Former England, Japan and Australia coach Eddie Jones believes the 2023 Rugby World Cup will be the "most fascinating" yet and that several teams are capable of lifting the Webb Ellis Cup in France.

Speaking earlier this week with Kyodo News, Jones said he hoped the oval ball's flagship tournament could follow the recent FIFA World Cup and produce more upsets and shocks than ever before.

"A tiny country like Morocco and a tiny country like Croatia made the final four," Jones said, referring to the just-finished soccer tournament in Qatar.

Former Japan rugby head coach Eddie Jones speaks during an interview in Tokyo on Dec. 26, 2022. He was sacked by the England rugby team earlier in the month following seven years in charge as head coach. (Kyodo) ==Kyodo

"In rugby, it's not so much about population, it's more about tradition, so what's to say two smaller countries cannot make the final four. Imagine if you had a final four of New Zealand, South Africa, Japan and Fiji. Imagine how fascinating that would be -- probably not too fascinating for Ireland or France (World Rugby's current top two nations), but there's no reason that couldn't happen."

Jones -- who won a gold medal as an advisor to South Africa at the 2007 World Cup and silvers as head coach of Australia in 2003 and England in 2019 -- said the reason such upsets were possible was because "there has been a talent equalization across the world."

"There's been a coaching equalization so, just for instance, Japan has had Jamie Joseph and Tony Brown, who I imagine would be good enough to coach the All Blacks. So that's an advantage for Japan. Fiji now have a world-class training center, which they never had before. So all these changes are happening that are allowing countries to come up. So it makes it a much more even playing field."

However, the 62-year-old Australian admitted that even if there were some upsets along the way, it is likely the eventual winner would be one of the teams currently in the top six in the rankings -- Ireland, France, New Zealand, South Africa, England and Australia.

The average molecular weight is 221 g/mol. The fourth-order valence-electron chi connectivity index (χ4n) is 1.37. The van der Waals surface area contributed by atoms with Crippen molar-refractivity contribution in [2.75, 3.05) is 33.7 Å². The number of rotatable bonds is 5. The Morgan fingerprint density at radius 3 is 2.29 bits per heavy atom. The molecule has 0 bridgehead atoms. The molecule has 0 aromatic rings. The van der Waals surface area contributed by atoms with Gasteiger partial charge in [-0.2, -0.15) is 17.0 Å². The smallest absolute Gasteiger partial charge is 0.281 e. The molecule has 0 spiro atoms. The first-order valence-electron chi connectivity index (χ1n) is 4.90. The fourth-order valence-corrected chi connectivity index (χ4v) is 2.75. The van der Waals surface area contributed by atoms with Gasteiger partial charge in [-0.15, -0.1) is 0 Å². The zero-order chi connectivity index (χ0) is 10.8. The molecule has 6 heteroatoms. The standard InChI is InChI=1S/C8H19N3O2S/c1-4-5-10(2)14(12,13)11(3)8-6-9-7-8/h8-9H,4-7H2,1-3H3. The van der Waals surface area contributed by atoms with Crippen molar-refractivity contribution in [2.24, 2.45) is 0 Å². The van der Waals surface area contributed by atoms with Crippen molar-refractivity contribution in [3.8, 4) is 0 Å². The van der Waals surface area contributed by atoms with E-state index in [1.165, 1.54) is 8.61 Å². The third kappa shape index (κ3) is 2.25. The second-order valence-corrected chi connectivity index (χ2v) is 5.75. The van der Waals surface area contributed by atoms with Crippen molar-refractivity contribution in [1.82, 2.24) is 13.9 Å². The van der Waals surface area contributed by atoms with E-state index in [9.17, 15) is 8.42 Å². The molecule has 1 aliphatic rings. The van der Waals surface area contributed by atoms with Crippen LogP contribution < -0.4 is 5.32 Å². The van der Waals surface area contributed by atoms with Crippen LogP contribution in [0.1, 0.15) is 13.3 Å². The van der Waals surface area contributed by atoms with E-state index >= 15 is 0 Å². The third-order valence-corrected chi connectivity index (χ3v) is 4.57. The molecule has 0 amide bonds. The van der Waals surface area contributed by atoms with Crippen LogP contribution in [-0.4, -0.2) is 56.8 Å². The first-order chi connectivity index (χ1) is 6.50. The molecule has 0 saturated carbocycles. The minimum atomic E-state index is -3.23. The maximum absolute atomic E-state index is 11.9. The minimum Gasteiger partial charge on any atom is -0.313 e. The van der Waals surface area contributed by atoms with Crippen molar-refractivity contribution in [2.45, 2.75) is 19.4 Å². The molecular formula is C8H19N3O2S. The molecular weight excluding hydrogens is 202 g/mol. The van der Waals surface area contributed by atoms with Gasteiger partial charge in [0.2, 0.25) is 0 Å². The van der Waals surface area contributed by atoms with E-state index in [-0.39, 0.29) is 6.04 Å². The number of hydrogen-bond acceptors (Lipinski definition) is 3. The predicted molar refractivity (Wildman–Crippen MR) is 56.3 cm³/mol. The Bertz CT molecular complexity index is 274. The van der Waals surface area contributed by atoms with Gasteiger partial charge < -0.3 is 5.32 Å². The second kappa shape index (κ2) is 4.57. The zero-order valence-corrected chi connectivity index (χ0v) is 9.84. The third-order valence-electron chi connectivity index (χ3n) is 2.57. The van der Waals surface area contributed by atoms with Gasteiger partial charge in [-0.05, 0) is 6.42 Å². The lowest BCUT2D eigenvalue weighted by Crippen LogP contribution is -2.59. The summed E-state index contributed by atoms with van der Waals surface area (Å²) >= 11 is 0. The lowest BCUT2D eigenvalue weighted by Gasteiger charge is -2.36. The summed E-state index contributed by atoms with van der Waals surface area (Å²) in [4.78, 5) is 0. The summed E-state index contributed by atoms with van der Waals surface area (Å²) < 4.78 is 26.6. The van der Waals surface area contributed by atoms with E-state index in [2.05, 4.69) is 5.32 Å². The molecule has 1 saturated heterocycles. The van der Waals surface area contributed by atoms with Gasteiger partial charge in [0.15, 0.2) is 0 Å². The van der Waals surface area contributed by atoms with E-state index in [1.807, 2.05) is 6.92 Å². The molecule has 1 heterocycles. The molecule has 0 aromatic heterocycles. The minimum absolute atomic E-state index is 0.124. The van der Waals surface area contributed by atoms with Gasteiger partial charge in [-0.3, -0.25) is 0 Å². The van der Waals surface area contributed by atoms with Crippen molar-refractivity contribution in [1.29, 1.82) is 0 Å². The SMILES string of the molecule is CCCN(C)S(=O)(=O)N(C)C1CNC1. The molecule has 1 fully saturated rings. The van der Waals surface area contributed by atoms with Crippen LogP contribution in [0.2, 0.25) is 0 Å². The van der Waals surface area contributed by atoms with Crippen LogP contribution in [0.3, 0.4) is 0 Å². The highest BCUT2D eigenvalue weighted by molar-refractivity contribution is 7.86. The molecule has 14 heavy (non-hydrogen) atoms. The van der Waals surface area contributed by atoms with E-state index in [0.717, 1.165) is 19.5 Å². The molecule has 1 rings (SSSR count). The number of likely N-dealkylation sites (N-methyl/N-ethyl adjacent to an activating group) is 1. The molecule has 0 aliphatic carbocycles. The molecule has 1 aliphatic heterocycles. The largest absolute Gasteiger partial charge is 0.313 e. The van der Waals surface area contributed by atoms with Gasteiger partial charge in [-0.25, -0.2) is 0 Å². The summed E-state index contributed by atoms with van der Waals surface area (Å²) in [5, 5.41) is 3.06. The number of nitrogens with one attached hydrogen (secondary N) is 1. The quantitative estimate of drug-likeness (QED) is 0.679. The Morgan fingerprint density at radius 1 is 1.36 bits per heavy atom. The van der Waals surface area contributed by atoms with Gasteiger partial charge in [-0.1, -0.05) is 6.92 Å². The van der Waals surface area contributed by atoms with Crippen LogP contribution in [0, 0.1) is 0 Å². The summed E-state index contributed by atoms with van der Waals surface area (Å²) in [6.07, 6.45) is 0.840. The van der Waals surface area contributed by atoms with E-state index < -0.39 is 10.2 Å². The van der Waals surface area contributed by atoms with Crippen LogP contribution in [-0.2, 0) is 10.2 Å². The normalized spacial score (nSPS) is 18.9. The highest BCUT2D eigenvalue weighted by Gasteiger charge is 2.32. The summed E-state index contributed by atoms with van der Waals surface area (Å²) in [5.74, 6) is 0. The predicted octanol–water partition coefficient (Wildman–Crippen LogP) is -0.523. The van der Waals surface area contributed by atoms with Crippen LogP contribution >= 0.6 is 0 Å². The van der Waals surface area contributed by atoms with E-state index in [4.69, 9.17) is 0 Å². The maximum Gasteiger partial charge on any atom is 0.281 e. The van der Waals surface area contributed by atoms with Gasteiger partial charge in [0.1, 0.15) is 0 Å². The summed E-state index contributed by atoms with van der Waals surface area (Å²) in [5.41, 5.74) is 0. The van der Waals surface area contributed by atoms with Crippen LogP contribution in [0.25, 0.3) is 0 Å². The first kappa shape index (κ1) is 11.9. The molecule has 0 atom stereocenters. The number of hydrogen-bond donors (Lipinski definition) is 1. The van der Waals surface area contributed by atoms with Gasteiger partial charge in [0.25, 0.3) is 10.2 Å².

England head coach Eddie Jones receives a silver medal from World Rugby Chairman Bill Beaumont after his team lost to South Africa 32-12 in a Rugby World Cup final in Yokohama, near Tokyo on Nov. 2, 2019. (Kyodo)

"There's three clusters of teams as I look at it," he said, adding that of the top six teams in the first cluster, "there is nothing between them, so any of those teams could beat each other on the day."

Jones said the second cluster of teams included the likes of Japan and Argentina, who the Brave Blossoms face in Pool B at the World Cup along with England, Samoa and Chile.

"Probably any of those (in the second group) could beat the top six on their day, though probably not consistently. And underneath that you have another group of Italy, Samoa, Fiji, Tonga and Georgia, and all of those five could probably beat (the teams above them)."

Jones said such a situation was unprecedented in international rugby.

"The general pattern has been New Zealand has been miles ahead and then there's South Africa and England like in 2019 chasing them," he said, adding having three clusters "makes for the most interesting World Cup."

South Africa captain Siya Kolisi raises the Webb Ellis Cup as he celebrates with teammates after beating England 32-12 to claim the country's third Rugby World Cup title on Nov. 2, 2019, in Yokohama, near Tokyo. (Kyodo)==Kyodo

Jones also emphasized that factors outside of the control of players and coaches added further uncertainty to the tournament.

"You throw in the refereeing, where you have HIAs (Head Injury Assessments) TMOs (Television Match Officials), you've got yellow cards, you've got red cards."

"So whatever team improves the most in the next nine months, particularly in the top six, will win the World Cup. And that will come down to a number of factors, the number of best players available, it could come down to the experience of the coaching staff and then you have those uncontrollable factors."

Eddie Jones hugs Amanaki Lelei Mafi after Japan pull off a stunning win over South Africa in Brighton, England, in their opening game at the 2015 Rugby World Cup. (Kyodo)

Regarding Japan, the area the Brave Blossoms most need to improve is the set piece, Jones said.

"You've got to get your set piece competitive, particularly your scrum, which is crucial at the World Cup," he said. "Then you need to develop the uniqueness of your attack. Japan continues to be one of the best-coached teams in the world, even if the results don't show that. They play really smart rugby, but it's a race to see if they can get their players ready in time."

Related coverage:

Rugby: Eddie Jones hints he could finish career in Australia or Japan

Rugby: All Blacks stars Mo'unga, Frizell to join Brave Lupus Tokyo

High school rugby mauled by Japan's student shortage